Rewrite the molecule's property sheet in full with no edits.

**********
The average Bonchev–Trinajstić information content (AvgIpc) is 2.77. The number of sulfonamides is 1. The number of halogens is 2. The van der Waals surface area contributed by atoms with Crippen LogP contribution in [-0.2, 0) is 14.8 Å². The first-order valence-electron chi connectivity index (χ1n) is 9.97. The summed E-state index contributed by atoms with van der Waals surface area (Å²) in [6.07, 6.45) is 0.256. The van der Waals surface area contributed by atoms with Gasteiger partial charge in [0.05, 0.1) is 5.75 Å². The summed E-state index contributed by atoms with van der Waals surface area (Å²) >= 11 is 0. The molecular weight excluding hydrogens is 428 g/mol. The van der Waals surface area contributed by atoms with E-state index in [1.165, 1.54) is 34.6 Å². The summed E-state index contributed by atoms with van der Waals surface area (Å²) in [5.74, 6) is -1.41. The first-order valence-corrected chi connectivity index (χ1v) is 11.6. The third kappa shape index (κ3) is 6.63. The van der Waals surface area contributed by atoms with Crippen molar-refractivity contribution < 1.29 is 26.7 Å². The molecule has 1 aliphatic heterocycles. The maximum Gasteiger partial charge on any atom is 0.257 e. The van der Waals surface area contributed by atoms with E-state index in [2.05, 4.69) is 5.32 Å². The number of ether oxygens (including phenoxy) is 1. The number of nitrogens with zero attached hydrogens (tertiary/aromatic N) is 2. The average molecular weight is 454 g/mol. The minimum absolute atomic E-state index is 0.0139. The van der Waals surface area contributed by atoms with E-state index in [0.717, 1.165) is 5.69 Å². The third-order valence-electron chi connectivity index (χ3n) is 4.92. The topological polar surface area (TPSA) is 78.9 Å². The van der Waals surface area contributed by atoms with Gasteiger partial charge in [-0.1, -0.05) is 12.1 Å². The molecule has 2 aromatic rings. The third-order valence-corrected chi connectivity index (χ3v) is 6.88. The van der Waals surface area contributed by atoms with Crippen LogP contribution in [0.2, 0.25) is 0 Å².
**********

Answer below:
The average Bonchev–Trinajstić information content (AvgIpc) is 2.77. The number of sulfonamides is 1. The number of halogens is 2. The van der Waals surface area contributed by atoms with Crippen LogP contribution in [-0.2, 0) is 14.8 Å². The first-order valence-electron chi connectivity index (χ1n) is 9.97. The summed E-state index contributed by atoms with van der Waals surface area (Å²) in [6.07, 6.45) is 0.256. The van der Waals surface area contributed by atoms with Gasteiger partial charge in [0.05, 0.1) is 5.75 Å². The summed E-state index contributed by atoms with van der Waals surface area (Å²) >= 11 is 0. The molecular weight excluding hydrogens is 428 g/mol. The van der Waals surface area contributed by atoms with E-state index in [1.165, 1.54) is 34.6 Å². The summed E-state index contributed by atoms with van der Waals surface area (Å²) in [5.74, 6) is -1.41. The first-order valence-corrected chi connectivity index (χ1v) is 11.6. The third kappa shape index (κ3) is 6.63. The van der Waals surface area contributed by atoms with Crippen molar-refractivity contribution < 1.29 is 26.7 Å². The molecule has 1 aliphatic heterocycles. The maximum Gasteiger partial charge on any atom is 0.257 e. The van der Waals surface area contributed by atoms with E-state index in [2.05, 4.69) is 5.32 Å². The number of ether oxygens (including phenoxy) is 1. The number of nitrogens with zero attached hydrogens (tertiary/aromatic N) is 2. The average molecular weight is 454 g/mol. The minimum absolute atomic E-state index is 0.0139. The van der Waals surface area contributed by atoms with E-state index in [0.717, 1.165) is 5.69 Å². The third-order valence-electron chi connectivity index (χ3n) is 4.92. The topological polar surface area (TPSA) is 78.9 Å². The van der Waals surface area contributed by atoms with Gasteiger partial charge in [-0.1, -0.05) is 12.1 Å². The molecule has 2 aromatic rings. The third-order valence-corrected chi connectivity index (χ3v) is 6.88. The van der Waals surface area contributed by atoms with Crippen LogP contribution in [0.2, 0.25) is 0 Å².